Late July doesn’t look or feel like autumn but fall migration has already begun.
Shorebirds are some of the earliest species to start their journey south. Last weekend brought a good assortment to Gull Point at Presque Isle State Park in Erie, PA. Here are a few of the migrants we would have seen if we’d been there.
American Avocets (Recurvirostra americana), above, raise only one brood per year and will leave the breeding grounds immediately if their nest fails. Avocets are always a treat in Pennsylvania because they breed far west of here and could easily bypass us if they wanted to. Instead, some fly to the east coast before moving south. Steve Gosser found a pair hanging out at Conneaut, Ohio in July 2013. (The bird with the black head is a Bonaparte’s gull. He’s also migrating.)
Sanderlings (Calidris alba), below, nest on the tundra in high arctic Canada, mostly north of the Arctic Circle. These small birds have one shot at breeding so if it doesn’t work they form flocks with other failed breeders in late June and move south in July.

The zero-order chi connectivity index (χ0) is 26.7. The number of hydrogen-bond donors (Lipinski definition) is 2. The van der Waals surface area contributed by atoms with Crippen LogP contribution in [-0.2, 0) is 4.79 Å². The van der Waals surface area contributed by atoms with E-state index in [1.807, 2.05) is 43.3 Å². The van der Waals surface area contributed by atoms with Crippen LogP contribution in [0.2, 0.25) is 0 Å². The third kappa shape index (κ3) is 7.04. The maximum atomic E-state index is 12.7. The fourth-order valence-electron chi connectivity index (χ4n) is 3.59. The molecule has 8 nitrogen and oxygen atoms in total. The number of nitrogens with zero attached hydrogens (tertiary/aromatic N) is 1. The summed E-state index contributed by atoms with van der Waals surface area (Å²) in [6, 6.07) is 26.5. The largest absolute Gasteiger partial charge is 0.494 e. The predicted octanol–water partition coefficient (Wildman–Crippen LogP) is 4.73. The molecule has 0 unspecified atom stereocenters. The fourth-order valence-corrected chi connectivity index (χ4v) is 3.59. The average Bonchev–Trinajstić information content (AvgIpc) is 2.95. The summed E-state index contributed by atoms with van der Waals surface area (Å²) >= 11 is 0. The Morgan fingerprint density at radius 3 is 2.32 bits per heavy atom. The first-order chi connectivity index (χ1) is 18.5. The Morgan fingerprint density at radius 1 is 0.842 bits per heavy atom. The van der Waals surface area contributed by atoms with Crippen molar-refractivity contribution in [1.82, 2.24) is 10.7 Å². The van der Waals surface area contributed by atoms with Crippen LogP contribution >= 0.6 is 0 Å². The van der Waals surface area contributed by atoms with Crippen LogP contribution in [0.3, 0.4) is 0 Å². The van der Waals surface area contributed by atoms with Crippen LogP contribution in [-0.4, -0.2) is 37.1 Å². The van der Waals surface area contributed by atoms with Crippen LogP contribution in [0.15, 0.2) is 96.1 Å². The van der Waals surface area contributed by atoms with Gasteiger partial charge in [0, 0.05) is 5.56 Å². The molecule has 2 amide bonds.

Short-billed dowitchers (Limnodromus griseus) breed from Hudson Bay to western Labrador and in northern Manitoba and Alberta. Failed breeders leave the breeding grounds in late June while successful females depart in early July followed by males later in the month. Juveniles leave in August. Once they start passing through we’ll see short-billed dowitchers in Pennsylvania for several weeks.
The lesser yellowlegs’ (Tringa flavipes) lifestyle dictates when each family member leaves the breeding grounds (Alaska to Hudson Bay) for their winter home (primarily in Suriname). Successful females head south in June as soon as their eggs hatch and the young walk off the nest. The males protect their chicks until they fly then head south, too. The juveniles form flocks and fend for themselves until they decide to leave.
(photos by Steve Gosser)
p.s. Here’s the complete shorebird list from Gull Point on July 21-22, 2018, gathered from eBird:
- American Avocet
- Semipalmated Plover
- Piping Plover (local breeder, two nests)
- Ruddy Turnstone
- Stilt Sandpiper
- Least Sandpiper
- Pectoral Sandpiper
- Semipalmated Sandpiper
- Short-billed Dowitcher
- Spotted Sandpiper
- Greater Yellowlegs
- Lesser Yellowlegs